This week a story re-appeared about Trump wanting to force the NHS to pay more for drugs, as part of a possible trade deal between the UK and the US.
His argument seems to be that putting “America first” means stopping foreigners “freeloading”. The actual point is that the NHS (via NICE) operates as a single payer, and so has more muscle than the fragmented US system, where payments are made by individual health insurance companies.
That is in stark contrast with Nigel Farage’s attempts to claim that Trump would be a president who would take the UK “to the front of the queue”.
Farage being wrong is hardly news-worthy. But this calls to mind some perceptive comments in the first chapter of Nick Clegg’s How to stop Brexit, where he points up the string of things which have led to the imagination of Britain being an exception — not least the fantasy that we alone won the Second World War (which ignores the fact that we were in deep trouble until the Americans joined in). He continues:
By the 1960s, however, a reluctant acceptance that Britain had to change had set in. Post-imperial Britain was no longer as powerful on the world stage, and we grudgingly accepted that it was time to seek ore than a stand-off role in Europe.
With that mindset, it is not surprising that there was little fanfare when we finaly made the leap and joined the rowing European club… Basic economic necessity, rather than ideology, hope or inspiration, lay behind Britain’s decision to end the country’s splendid isolation. (pp7–8)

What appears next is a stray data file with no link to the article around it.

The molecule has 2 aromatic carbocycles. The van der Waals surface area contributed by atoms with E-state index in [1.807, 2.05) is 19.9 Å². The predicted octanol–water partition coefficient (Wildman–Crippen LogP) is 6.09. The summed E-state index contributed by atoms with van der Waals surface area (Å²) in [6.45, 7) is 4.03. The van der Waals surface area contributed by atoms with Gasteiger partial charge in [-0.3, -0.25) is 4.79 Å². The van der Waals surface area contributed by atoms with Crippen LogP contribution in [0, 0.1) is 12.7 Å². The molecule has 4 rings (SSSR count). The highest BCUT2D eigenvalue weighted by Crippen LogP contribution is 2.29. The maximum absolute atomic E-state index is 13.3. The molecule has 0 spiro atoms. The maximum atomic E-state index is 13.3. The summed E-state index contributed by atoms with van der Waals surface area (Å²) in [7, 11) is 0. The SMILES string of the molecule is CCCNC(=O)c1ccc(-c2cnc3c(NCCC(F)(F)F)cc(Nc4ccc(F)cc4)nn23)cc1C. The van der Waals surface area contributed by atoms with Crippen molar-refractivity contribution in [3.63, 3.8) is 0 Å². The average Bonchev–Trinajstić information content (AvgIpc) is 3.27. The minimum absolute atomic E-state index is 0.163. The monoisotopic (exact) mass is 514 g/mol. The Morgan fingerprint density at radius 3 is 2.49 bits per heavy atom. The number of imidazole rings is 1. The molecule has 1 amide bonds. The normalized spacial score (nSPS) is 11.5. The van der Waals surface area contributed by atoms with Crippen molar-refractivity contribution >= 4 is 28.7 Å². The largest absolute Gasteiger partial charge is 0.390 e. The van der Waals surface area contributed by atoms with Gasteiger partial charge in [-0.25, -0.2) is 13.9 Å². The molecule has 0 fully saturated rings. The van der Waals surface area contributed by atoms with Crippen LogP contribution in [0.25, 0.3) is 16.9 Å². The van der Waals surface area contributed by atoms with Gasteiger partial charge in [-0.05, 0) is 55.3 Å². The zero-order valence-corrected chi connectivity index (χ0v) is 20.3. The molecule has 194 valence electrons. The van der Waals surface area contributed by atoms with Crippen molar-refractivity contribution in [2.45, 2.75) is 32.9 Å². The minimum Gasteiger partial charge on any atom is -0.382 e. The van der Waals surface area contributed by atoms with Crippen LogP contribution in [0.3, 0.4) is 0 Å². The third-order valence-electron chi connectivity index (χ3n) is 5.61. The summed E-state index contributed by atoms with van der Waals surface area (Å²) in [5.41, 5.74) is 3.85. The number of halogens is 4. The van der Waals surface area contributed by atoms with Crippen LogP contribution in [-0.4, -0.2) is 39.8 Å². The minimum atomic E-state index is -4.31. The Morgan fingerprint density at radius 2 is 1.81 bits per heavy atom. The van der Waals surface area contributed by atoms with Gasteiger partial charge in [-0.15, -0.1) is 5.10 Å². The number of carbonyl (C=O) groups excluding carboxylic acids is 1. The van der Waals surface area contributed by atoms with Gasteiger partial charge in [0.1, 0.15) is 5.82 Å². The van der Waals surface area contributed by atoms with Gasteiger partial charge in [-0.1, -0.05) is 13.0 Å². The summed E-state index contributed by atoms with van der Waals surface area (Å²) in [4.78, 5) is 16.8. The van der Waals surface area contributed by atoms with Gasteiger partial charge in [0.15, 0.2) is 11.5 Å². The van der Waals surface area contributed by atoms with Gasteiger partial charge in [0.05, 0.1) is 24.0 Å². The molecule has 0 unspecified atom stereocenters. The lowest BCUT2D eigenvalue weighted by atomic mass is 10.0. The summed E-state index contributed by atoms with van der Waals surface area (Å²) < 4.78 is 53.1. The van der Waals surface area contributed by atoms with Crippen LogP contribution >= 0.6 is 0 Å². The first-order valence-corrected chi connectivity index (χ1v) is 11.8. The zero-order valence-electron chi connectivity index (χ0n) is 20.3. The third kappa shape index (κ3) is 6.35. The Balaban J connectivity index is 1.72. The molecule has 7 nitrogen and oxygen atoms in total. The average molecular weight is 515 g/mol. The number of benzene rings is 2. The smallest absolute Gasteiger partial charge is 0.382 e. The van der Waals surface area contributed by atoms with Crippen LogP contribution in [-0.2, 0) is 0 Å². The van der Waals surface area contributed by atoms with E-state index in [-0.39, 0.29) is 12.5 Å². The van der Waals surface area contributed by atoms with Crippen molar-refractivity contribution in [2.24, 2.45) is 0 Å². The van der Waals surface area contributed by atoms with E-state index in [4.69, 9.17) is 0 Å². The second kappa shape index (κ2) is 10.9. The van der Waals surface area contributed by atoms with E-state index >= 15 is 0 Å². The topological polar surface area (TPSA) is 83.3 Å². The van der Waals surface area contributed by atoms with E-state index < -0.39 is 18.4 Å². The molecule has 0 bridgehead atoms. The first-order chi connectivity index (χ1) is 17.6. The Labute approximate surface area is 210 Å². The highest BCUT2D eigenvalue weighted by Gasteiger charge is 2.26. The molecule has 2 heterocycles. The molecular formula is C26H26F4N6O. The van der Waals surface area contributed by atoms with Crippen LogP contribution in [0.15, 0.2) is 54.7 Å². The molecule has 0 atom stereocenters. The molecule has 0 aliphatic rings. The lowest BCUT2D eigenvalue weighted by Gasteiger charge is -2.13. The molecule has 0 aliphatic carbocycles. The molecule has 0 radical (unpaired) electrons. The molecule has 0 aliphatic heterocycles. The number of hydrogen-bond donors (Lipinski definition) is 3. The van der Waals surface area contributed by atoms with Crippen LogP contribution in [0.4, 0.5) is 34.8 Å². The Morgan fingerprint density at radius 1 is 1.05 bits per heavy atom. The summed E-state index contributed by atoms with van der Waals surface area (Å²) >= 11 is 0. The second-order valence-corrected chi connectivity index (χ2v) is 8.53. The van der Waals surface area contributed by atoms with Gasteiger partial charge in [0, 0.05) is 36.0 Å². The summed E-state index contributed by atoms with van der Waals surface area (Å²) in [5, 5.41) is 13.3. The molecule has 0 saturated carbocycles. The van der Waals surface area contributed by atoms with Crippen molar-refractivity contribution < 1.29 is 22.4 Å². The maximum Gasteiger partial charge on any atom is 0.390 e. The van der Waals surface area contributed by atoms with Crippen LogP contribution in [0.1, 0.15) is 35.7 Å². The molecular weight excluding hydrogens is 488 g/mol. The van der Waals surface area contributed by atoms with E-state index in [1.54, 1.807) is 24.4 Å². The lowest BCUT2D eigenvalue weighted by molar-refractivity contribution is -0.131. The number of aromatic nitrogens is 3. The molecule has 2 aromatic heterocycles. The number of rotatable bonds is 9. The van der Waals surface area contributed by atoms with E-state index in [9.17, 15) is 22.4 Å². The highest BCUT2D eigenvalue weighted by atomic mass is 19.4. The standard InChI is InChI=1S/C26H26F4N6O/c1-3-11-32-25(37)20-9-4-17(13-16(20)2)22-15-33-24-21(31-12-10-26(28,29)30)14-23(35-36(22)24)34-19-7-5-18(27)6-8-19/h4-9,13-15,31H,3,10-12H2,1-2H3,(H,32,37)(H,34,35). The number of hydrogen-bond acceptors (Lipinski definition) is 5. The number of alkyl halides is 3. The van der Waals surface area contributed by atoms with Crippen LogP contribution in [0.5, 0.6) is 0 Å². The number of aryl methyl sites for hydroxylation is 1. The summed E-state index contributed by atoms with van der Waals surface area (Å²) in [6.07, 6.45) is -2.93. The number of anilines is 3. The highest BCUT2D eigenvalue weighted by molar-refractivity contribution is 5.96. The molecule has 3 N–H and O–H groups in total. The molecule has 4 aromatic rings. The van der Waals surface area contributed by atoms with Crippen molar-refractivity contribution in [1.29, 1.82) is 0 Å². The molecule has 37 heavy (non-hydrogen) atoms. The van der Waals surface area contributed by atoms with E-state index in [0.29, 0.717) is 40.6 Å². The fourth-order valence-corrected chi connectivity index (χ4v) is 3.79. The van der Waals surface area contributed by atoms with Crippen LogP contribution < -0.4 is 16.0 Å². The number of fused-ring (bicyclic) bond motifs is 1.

Whether the British Empire was as glorious as its proponents claim is a very open question, but it is possible to think of a time when the UK and the US were equals.
Farage’s confidence in a special link with Trump is redolent of those times. But in leaving the EU, the UK does drop down the league table. We face being greatly weakened. We are far from any illusion of equality with the US. If penalising the NHS meets Trump’s campaign promise to put “America First” it will happen.
What this unseemly episode shows is Britain (or at least, its Faragist / Brexiteer streak) risking future on idealised fantasies of the past. It’s no wonder that some civil servants have disparaingly dubbed the vision of multiple trade deals as “British Empire 2.0”.
The fantasy of the UK relating to the US as an equal is dangerous. Donald Tusk summed it up brilliantly: “Europe should be grateful to President Trump because, thanks to him, we have got rid of all illusions. He has made us realise that, if you need a helping hand, you will find one at the end of your arm.”
In being so wrong, Farage has demonstrated (again) that the UK’s most important friends lie across the Channel, not across the Atlantic (or in the former colonies which we treated badly).